Great Article From Orion Magazine On Nature And “The Rock Climbing Cure For Anxiety”

ChadFarnes

“Facing Fear” by J.B. MacKinnon

Do we need nature? Natural Spaces? Adventure? Contemplative time outside and the rush of adrenaline in a wild setting?

Two excerpts from the full article (click here to read the original – it’s excellent).

1. OVER THE PAST TWO DECADES, the evidence that nature serves us well in mind and body has accumulated to a degree that approaches natural law. “The benefits of nature that have been intuited and written about through the ages have withstood rigorous scientific scrutiny,” notes Frances Kuo, director of the Landscape and Human Health Laboratory at the University of Illinois at Urbana-Champaign. “Yes, we still find these benefits when we measure them objectively; yes, we still find these benefits when non-nature lovers are included in our studies; and yes, we still find these benefits even when income and other factors that could explain a nature-health link are taken into account. In the face of the tremendously diverse and rigorous tests to which the nature-human health hypothesis has been subjected, the strength, consistency, and convergence of the findings are remarkable.”

2. To which I would respond: surely it was always thus. Were our distant ancestors, gathered around the fire in the lowering light, touched only by the awesome sunset, or did they also dread the awful night? Do we say that nature is only beneficial when it comforts, calms, and uplifts, as though there are no secret pleasures, no vital lessons, in feeling scared, disgusted, and uncomfortable? Is there a person alive who only ever wants the calm sea, and never the storm?

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My Favorite Reader Response For Let Them Be Eaten By Bears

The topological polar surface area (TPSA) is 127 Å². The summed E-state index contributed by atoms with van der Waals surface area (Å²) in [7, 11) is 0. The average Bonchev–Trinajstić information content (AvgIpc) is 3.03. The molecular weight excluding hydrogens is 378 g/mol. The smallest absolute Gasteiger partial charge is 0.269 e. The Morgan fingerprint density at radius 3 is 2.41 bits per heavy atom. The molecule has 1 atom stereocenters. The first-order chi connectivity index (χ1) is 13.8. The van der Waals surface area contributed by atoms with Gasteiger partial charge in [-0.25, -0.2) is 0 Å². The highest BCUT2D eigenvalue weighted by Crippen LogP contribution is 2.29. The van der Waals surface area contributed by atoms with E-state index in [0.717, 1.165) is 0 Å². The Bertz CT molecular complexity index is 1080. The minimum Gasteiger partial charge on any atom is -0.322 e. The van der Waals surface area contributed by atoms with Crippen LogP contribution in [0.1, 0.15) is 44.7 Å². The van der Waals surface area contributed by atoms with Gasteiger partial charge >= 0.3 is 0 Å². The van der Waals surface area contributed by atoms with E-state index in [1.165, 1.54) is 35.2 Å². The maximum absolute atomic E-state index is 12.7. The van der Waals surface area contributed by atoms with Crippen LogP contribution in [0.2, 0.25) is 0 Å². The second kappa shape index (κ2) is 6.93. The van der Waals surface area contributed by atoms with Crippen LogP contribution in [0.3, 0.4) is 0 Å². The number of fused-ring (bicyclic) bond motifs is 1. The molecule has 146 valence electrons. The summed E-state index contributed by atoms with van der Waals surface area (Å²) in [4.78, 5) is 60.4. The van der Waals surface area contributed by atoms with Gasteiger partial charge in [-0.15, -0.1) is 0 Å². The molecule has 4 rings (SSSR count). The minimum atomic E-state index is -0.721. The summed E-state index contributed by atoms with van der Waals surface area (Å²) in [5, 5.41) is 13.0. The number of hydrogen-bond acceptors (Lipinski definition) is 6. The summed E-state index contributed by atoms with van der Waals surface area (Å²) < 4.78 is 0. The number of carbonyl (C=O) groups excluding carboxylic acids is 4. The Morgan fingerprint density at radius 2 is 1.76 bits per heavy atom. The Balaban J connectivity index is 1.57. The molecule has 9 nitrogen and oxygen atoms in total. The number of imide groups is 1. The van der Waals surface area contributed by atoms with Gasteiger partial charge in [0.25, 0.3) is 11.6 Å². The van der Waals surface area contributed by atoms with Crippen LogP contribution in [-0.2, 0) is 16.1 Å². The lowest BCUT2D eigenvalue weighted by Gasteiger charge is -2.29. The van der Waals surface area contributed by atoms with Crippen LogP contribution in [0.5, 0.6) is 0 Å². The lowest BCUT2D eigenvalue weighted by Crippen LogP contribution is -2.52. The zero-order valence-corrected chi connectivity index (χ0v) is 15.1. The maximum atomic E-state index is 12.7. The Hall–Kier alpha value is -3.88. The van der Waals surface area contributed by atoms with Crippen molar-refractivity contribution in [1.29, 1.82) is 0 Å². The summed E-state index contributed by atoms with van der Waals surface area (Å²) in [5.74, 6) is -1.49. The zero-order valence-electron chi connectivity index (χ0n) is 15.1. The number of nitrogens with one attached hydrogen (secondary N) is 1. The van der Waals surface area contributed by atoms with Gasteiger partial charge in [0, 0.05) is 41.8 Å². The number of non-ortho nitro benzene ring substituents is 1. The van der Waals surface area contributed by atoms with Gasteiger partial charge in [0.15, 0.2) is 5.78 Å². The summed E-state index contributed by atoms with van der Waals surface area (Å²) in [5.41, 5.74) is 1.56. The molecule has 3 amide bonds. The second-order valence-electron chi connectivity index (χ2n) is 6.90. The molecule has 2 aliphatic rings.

This blogger truly understands the Let Them Be Eaten By Bears Mission. Blog post + great pictures + a corresponding theme song.

I love it:

Click.

On Frank Bidart, The IOP, Nature, and Gratitude

I was reading the new Poets & Writers issue yesterday, and I came across this quote by the poet Frank Bidart (if you don’t know him, he’s been suggested as a future Poet Laureate by many critics and readers):

“We live in this awkward culture that tells people that they have to have a job, have money to buy things, but that the job does not have to be connected to one’s soul, one’s inner life or spirit or sense of self-worth.  On the contrary, the aim of work seems to be retirement where you can fish all day or go to Florida or someplace – which seems to me grotesque, an absolute impoverishing of the idea of human life.”

As my seniors were leaving the Integrated Outdoor Program yesterday, and I thought about all of the adventures I’ve been on with them over the past two years (snowshoeing, climbing, river swimming, camping, looking at the stars, biking, spelunking, etc.), I realized how grateful I am to get to do the job that I do. My job is an incredible daily blessing.  I get to be outside with young people.  I get to adventure and explore with them.  We get to read great literature together, write poetry, discuss philosophy, and lay in the sun.  We get to make primitive fire and wander off trail.  Take shelter under Coastal Redwoods.  Get lost and find our way once again.

This life is a good life.  Thank you to all of my seniors.  I love you.

Let Them Be Eaten By Bears is up for pre-order

Let Them Be Eaten By Bears – A Fearless Guide To Taking Our Kids Into The Great Outdoors (Perigee/Penguin Books) is now available for pre-order on Amazon.

Click to check it out.